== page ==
Their theories, they believe, are too good to not be true.
Lost in Math: How Beauty Leads Physics Astray
by Sabine Hossenfelder
There are other reasons we use math in physics. Besides keeping us honest, math is also the most economical and unambiguous terminology that we know of. Language is malleable; it depends on context and interpretation. But math doesn’t care about culture or history. If a thousand people read a book, they read a thousand different books. But if a thousand people read an equation, they read the same equation.
For the most part, physicists and mathematicians have settled on a fine division of labour in which the former complain about the finickiness of the latter, and the latter complain about the sloppiness of the former.
It took twenty-five years from the prediction of the neutrino to its detection, almost fifty years to confirm the Higgs boson, a hundred years to directly detect gravitational waves. Now the time it takes to test a new fundamental law of nature can be longer than a scientist’s full career. This forces theorists to draw upon criteria other than empirical adequacy to decide which research avenues to pursue. Aesthetic appeal is one of them. In our search for new ideas, beauty plays many roles. It’s a guide, a reward, a motivation. It is also a systematic bias.
When asked to judge the promise of a newly invented but untested theory, physicist draw on the concepts of naturalness simplicity or elegance and beauty. These hidden rules are ubiquitous in the foundations of physics. They are invaluable. And in utter conflic with the scientific mandate of objectivity.
The sense of beauty of a physical theory must be something hardwired in our brain and not a social construct. It is something that touches some internal chord. When you stumble on a beautiful theory you have the same emotional reaction that you feel in front of a piece of art.
In physics, theories are made of math. We don’t use math because we want to scare away those not familiar with differential geometry and graded Lie algebras; we use it because we are fools. Math keeps us honest—it prevents us from lying to ourselves and to each other. You can be wrong with math, but you can’t lie.
Theoretical physicists used to explain what was observed. Now they try to explain why they can’t explain what was not observed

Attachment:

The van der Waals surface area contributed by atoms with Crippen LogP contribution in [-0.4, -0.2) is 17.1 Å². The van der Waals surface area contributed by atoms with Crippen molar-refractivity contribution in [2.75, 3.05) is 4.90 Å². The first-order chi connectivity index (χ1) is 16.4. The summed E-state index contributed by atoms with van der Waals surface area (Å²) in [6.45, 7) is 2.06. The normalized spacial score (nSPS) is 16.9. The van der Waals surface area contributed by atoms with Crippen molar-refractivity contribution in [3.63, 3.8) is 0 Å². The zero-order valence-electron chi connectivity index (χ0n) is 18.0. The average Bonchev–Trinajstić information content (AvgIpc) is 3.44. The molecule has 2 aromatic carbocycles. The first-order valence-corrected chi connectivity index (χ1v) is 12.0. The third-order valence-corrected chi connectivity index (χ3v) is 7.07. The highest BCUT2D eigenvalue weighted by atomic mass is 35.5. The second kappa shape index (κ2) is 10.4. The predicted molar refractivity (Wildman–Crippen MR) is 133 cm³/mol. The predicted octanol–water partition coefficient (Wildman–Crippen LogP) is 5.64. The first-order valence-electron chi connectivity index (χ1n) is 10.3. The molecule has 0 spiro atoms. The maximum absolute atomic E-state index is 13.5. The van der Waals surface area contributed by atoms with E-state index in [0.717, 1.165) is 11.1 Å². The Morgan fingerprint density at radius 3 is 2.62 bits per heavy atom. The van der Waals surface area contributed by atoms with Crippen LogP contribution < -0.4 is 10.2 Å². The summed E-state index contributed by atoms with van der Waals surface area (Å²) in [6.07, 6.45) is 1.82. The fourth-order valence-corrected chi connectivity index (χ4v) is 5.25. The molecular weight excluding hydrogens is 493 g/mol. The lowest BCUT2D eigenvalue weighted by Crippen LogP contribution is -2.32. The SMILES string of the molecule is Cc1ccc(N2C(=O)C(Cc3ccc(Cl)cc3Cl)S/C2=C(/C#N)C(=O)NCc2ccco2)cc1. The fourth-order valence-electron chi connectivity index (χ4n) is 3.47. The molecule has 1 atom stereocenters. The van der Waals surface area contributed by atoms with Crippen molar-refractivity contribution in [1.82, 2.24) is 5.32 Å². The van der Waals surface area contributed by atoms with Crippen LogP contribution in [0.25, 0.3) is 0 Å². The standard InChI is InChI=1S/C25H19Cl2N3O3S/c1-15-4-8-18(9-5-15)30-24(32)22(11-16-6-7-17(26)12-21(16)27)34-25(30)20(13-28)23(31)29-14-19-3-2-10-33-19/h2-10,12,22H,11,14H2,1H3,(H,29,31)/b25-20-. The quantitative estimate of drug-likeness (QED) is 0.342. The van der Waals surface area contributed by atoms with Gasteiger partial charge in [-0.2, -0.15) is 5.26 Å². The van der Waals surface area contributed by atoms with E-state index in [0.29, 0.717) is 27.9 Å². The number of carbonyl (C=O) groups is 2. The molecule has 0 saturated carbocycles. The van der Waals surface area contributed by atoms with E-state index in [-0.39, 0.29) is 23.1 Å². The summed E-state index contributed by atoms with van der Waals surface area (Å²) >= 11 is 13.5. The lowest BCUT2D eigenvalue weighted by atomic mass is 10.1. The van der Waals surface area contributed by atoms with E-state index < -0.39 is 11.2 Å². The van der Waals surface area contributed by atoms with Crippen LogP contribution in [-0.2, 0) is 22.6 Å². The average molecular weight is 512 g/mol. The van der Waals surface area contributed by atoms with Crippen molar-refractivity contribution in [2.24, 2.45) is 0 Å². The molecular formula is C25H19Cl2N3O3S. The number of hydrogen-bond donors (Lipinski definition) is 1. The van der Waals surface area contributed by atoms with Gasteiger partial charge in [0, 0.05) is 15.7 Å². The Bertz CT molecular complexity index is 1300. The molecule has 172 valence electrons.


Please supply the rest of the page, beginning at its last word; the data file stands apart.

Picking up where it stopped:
Arguments from beauty have failed us in the past, and I worry I am witnessing another failure right now. “So what?” you may say. “Hasn’t it always worked out in the end?” It has. But leaving aside that we could be further along had scientists not been distracted by beauty, physics has changed—and keeps on changing. In the past, we muddled through because data forced theoretical physicists to revise ill-conceived aesthetic ideals. But increasingly we first need theories to decide which experiments are most likely to reveal new phenomena, experiments that then take decades and billions of dollars to carry out. Data don’t come to us anymore—we have to know where to get them, and we can’t afford to search everywhere. Hence, the more difficult new experiments become, the more care theorists must take to not sleepwalk into a dead end while caught up in a beautiful dream. New demands require new methods. But which methods? I hope the philosophers have a plan.
More important is that besides these four families, there are five “exceptional” Lie groups, named G2, F4, E6, E7, and the largest one, E8. And it can be proved that these are all the simple Lie groups there are, period. To appreciate how bizarre this is, imagine you visit a website where you can order door signs with numbers: 1, 2, 3, 4, and so on, all the way up to infinity. Then you can also order an emu, an empty bottle, and the Eiffel Tower. That’s how awkwardly the exceptional Lie groups sit beside the orderly infinite families.
If a thousand people read a book, they read a thousand different books. But if a thousand people read an equation, they read the same equation.
The main reason we use math in physics, however, is because we can.
After evidence forced him to give up the beautiful polyhedra, Kepler, in later life, became convinced that the planets play music along their paths. In his 1619 book Harmony of the World he derived the planet’s tunes and concluded that “the Earth sings Mi-Fa-Mi.” It wasn’t his best work. But Kepler’s analysis of the planetary orbits laid a basis for the later studies of Isaac Newton (1643–1727), the first scientist to rigorously use mathematics.
foundational physics, which is far from experimental test as science can be while still being science
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